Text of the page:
Ulysses S. Grant: A Presidency Plagued with Scandals

Essay by tutiifruitii16High School, 11th gradeA+, May 2005

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Ulysses S. Grant was president during a time known as the gilded age, a time when all appeared to be good, but the actuality was the government was corrupt with scandals. Although he may have been a great wartime hero and military leader, he had little experience or knowledge to perform as a good president, and this would show when he was elected to office in 1868, and the scandals began. Five prominent scandals would come about in Grant's eight years as America's president. The main scandals of the presidency are the Spoils System, Black Friday, Crédit Mobilier, the Salary Grab, and the Whiskey Ring.

One of the first scandals in Grant's presidency was that he reinstituted the spoils system. Unfortunately, Grant did not select strong leaders, but rather close personal friends, like Secretary of War John A. Rawlins, and campaign contributors like the wealthy Secretary of the Navy, Adolph Edward Borie. While Grant's selections seemed like a good idea at the time, the appointments created an environment in which few members of the administration fully understood what happened in their departments. The only 'blessing' in appointing his friends was Hamilton Fish, Secretary of State, who was qualified and had the knowledge to guide and carry foreign policy throughout Grant's presidency.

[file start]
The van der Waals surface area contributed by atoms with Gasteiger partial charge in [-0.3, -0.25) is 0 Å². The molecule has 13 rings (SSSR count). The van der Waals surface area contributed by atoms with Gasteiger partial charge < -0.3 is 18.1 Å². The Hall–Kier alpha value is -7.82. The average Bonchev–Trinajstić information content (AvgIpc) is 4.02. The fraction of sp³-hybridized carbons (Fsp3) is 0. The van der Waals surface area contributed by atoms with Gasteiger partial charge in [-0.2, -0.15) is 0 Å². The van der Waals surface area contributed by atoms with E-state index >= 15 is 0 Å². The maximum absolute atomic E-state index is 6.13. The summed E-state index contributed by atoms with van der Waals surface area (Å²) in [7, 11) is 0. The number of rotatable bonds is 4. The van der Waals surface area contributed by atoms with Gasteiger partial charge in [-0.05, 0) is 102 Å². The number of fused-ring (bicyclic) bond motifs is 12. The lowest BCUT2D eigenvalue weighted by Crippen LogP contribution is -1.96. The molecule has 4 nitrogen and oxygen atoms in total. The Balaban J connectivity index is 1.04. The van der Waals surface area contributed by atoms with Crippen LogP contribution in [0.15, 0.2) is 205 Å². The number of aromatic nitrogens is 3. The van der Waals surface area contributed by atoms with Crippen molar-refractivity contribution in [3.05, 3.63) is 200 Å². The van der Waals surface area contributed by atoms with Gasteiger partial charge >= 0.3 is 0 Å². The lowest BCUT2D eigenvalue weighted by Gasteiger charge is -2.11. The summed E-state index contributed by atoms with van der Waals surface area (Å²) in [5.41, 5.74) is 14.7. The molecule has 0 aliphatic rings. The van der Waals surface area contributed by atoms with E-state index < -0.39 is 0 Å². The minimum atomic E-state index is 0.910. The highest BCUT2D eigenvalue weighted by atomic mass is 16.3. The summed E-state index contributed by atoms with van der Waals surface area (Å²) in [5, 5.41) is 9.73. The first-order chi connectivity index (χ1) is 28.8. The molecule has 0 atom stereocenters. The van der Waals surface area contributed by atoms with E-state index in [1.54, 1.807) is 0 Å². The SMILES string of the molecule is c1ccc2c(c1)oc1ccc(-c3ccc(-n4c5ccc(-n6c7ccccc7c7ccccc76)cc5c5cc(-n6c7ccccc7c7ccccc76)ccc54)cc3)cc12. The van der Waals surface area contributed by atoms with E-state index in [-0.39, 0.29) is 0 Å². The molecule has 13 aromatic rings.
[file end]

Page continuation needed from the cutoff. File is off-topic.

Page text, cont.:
The first major problem of Grant's administration arose over gold. Grant obeyed the conservative Republicans who believed that the United States needed to rid itself of the paper money, greenbacks, issued during the war, and revert back to hard money. Grant therefore signed legislation declaring the government's intention to cash in the paper money for gold; Jay Gould and Jim Fisk were ready. The Secretary of the Treasury controlled about a hundred million dollars of gold, and each month he was to sell some of it and retire...